In an email to the then project manager John Keane, Mr Neilan said he wanted the €1.2m the IGB was paying LRC for a licence to use the car park to be kept separate from the overall budget.
He said he wanted the focus on “pure building costs” as he was very worried about the budget overruns that existed in early 2008.
Mr Keane said he would keep the figure “below the line”.
In an interview with the Irish Examiner, Mr Neilan said that when the discussions on items which were to be kept “below the line” took place, he did not mean that they were to be kept separate.
He said the line referred to was the absolute acceptable cost of the project. If there were additional expenses the budget had to be lowered below that line before extra spending could be sanctioned.
Mr Neilan said he often had to use strong language in exchanges with members of the project team in the knowledge that it would help get the work done.
In particular, there was one exchange where Mr Keane wrote to others involved in the development to inform them that Mr Neilan “blew a fuse” at budget increases. Mr Keane had said Mr Neilan had to be talked out of pulling the project altogether.
Mr Neilan said he “had great reservations about the spend on the development” and was keen to find ways to lower the bill.
However, Mr Neilan said his comments in Jan 2008 were designed to stress the importance of bringing down the budget and withdrawing the planning permission application was never an option.
“[Pulling the project] would never have been a consideration because Limerick has the second highest dog pool in the country,” he said.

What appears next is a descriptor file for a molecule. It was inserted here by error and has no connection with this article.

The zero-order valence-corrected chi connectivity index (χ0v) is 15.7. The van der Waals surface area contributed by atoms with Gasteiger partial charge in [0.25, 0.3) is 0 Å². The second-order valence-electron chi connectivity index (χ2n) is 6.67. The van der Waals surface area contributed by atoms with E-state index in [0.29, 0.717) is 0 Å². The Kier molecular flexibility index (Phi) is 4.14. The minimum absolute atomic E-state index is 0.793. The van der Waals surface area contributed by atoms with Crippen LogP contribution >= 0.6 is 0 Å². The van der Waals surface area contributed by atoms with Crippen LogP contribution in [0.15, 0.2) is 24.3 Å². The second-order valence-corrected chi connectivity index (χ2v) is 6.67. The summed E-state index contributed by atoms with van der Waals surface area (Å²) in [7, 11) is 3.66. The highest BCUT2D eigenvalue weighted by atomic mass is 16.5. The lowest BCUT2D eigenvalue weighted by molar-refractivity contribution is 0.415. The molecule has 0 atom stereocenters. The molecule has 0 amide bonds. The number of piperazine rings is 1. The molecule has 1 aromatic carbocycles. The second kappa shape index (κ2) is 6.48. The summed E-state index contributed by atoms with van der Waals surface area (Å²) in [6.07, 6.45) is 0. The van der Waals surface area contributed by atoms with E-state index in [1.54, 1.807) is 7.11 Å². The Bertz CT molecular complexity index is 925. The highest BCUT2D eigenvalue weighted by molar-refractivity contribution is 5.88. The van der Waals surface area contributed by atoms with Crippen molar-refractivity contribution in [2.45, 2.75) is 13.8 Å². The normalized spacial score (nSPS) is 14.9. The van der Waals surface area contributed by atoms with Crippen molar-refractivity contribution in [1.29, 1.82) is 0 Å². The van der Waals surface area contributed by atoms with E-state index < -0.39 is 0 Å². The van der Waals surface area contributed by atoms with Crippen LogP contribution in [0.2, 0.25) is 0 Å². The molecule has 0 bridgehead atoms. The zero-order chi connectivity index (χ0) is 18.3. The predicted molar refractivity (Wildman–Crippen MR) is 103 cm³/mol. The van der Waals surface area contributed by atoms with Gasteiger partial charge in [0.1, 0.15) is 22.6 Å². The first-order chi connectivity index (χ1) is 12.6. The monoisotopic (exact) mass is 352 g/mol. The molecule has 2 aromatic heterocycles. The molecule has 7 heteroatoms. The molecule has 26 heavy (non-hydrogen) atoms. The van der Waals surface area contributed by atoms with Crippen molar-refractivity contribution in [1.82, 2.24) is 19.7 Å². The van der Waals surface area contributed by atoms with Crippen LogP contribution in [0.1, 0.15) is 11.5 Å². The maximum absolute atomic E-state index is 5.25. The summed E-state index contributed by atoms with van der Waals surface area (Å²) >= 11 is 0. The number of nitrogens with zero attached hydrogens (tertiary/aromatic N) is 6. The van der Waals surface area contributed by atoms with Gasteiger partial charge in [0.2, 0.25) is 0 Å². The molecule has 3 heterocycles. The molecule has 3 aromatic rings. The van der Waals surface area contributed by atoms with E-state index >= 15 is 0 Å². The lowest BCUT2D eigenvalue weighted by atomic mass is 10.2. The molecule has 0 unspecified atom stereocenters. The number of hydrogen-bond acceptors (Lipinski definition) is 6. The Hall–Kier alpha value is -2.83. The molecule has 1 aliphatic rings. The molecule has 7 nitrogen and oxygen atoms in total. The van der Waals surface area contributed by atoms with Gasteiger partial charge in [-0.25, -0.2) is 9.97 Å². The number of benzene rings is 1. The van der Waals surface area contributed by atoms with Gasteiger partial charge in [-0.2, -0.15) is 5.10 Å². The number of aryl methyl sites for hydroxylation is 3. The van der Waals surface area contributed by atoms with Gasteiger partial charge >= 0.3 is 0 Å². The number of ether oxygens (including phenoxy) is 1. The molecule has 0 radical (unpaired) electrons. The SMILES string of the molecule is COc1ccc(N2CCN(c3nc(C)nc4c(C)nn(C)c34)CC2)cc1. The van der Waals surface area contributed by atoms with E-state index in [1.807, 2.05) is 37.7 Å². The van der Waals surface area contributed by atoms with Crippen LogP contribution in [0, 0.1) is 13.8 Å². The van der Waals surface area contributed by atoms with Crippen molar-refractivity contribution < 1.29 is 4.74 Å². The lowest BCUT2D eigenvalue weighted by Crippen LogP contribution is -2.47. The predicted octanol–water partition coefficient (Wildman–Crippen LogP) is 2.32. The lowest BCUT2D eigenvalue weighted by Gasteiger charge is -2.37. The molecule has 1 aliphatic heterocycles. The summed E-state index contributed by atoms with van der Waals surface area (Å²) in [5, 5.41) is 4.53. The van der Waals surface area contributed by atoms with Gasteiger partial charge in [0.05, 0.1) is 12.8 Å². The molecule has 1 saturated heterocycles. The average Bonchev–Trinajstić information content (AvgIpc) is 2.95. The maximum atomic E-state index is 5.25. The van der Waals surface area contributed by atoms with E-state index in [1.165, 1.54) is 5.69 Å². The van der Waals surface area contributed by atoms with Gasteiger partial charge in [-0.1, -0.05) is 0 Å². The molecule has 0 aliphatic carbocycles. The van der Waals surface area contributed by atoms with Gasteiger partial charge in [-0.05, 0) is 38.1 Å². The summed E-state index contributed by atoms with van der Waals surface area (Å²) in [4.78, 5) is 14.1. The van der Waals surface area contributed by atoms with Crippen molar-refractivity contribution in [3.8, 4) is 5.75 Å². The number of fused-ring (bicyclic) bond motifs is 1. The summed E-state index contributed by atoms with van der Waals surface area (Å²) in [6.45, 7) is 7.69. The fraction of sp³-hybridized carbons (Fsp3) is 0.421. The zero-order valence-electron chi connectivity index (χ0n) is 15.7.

“[And] I fundamentally believe in time when this country recovers, when people are not scared out of their wits, people will come out to spend a lot of money.”
In the first year of its operation, the new Limerick Stadium fell €500,000 short of its profit target.
It was a €350,000 improvement on the loss-making Markets Field, but it was well short of the €550,000 uplift in tote contributions and €250,000 in additional track receipts built into the first year of the critical cost/benefit analysis.
The IGB said this was acceptable because it has reduced prize money and costs associated with running the track through its redundancy programme.
It also said the investment could not be viewed simply in terms of its potential returns.
“Furthermore, IGB also need to take a commercial view not just within a stadium but also what the stadium can do to increase the level of greyhound ownership in the Mid-West region which provides significant economic return to the region,” it said.
Mr Neilan said the Limerick track would move to a three-night-a-week racing schedule and had great potential to deliver a return to the company that made such a substantial investment in it.